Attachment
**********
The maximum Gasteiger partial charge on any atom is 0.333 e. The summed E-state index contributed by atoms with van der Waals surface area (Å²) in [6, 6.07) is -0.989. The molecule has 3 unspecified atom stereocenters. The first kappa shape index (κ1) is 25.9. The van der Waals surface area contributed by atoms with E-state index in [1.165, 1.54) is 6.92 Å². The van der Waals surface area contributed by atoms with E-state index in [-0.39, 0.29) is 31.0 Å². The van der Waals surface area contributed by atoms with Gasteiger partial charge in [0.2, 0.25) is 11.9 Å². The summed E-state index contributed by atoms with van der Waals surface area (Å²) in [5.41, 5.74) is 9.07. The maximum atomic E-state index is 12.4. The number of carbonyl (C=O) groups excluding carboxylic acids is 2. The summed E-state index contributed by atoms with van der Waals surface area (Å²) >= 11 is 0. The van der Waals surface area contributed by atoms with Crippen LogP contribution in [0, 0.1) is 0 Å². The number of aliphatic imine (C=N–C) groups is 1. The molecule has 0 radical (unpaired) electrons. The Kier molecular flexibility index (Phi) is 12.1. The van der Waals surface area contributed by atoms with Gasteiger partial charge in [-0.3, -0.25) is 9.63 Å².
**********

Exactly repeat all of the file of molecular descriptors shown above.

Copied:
The maximum Gasteiger partial charge on any atom is 0.333 e. The summed E-state index contributed by atoms with van der Waals surface area (Å²) in [6, 6.07) is -0.989. The molecule has 3 unspecified atom stereocenters. The first kappa shape index (κ1) is 25.9. The van der Waals surface area contributed by atoms with E-state index in [1.165, 1.54) is 6.92 Å². The van der Waals surface area contributed by atoms with E-state index in [-0.39, 0.29) is 31.0 Å². The van der Waals surface area contributed by atoms with Gasteiger partial charge in [0.2, 0.25) is 11.9 Å². The summed E-state index contributed by atoms with van der Waals surface area (Å²) in [5.41, 5.74) is 9.07. The maximum atomic E-state index is 12.4. The number of carbonyl (C=O) groups excluding carboxylic acids is 2. The summed E-state index contributed by atoms with van der Waals surface area (Å²) >= 11 is 0. The van der Waals surface area contributed by atoms with Crippen LogP contribution in [0, 0.1) is 0 Å². The number of aliphatic imine (C=N–C) groups is 1. The molecule has 0 radical (unpaired) electrons. The Kier molecular flexibility index (Phi) is 12.1. The van der Waals surface area contributed by atoms with Gasteiger partial charge in [-0.3, -0.25) is 9.63 Å².